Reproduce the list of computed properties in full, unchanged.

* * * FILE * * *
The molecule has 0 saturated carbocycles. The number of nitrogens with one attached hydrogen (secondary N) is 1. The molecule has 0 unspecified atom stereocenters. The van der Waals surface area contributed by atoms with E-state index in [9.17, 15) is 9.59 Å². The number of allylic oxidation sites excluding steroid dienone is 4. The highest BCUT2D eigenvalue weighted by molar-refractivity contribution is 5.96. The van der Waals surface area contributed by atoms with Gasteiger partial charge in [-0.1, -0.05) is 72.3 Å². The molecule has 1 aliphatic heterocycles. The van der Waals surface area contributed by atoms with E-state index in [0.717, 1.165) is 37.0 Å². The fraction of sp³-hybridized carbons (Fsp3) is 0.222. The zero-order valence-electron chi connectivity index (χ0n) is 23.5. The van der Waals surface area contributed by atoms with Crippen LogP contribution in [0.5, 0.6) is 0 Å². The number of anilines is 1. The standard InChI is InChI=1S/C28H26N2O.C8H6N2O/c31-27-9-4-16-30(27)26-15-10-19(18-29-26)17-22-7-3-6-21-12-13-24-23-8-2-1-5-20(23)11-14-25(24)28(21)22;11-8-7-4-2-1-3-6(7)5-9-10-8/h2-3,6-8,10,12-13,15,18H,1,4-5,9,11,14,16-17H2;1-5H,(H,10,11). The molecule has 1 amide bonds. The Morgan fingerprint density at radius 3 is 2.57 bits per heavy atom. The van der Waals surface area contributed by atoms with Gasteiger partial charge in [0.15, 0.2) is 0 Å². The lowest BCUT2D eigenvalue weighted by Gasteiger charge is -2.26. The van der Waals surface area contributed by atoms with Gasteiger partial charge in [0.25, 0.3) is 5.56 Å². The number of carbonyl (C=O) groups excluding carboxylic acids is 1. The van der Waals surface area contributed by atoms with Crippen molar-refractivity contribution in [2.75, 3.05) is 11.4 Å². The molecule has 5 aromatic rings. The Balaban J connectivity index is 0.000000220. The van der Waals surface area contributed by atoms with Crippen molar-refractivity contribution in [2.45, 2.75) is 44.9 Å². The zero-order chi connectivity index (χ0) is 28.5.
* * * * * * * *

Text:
The molecule has 0 saturated carbocycles. The number of nitrogens with one attached hydrogen (secondary N) is 1. The molecule has 0 unspecified atom stereocenters. The van der Waals surface area contributed by atoms with E-state index in [9.17, 15) is 9.59 Å². The number of allylic oxidation sites excluding steroid dienone is 4. The highest BCUT2D eigenvalue weighted by molar-refractivity contribution is 5.96. The van der Waals surface area contributed by atoms with Gasteiger partial charge in [-0.1, -0.05) is 72.3 Å². The molecule has 1 aliphatic heterocycles. The van der Waals surface area contributed by atoms with E-state index in [0.717, 1.165) is 37.0 Å². The fraction of sp³-hybridized carbons (Fsp3) is 0.222. The zero-order valence-electron chi connectivity index (χ0n) is 23.5. The van der Waals surface area contributed by atoms with Crippen LogP contribution in [0.5, 0.6) is 0 Å². The number of anilines is 1. The standard InChI is InChI=1S/C28H26N2O.C8H6N2O/c31-27-9-4-16-30(27)26-15-10-19(18-29-26)17-22-7-3-6-21-12-13-24-23-8-2-1-5-20(23)11-14-25(24)28(21)22;11-8-7-4-2-1-3-6(7)5-9-10-8/h2-3,6-8,10,12-13,15,18H,1,4-5,9,11,14,16-17H2;1-5H,(H,10,11). The molecule has 1 amide bonds. The Morgan fingerprint density at radius 3 is 2.57 bits per heavy atom. The van der Waals surface area contributed by atoms with Gasteiger partial charge in [0.15, 0.2) is 0 Å². The lowest BCUT2D eigenvalue weighted by Gasteiger charge is -2.26. The van der Waals surface area contributed by atoms with Gasteiger partial charge in [0.25, 0.3) is 5.56 Å². The number of carbonyl (C=O) groups excluding carboxylic acids is 1. The van der Waals surface area contributed by atoms with Crippen molar-refractivity contribution in [2.75, 3.05) is 11.4 Å². The molecule has 5 aromatic rings. The Balaban J connectivity index is 0.000000220. The van der Waals surface area contributed by atoms with Crippen molar-refractivity contribution in [2.45, 2.75) is 44.9 Å². The zero-order chi connectivity index (χ0) is 28.5.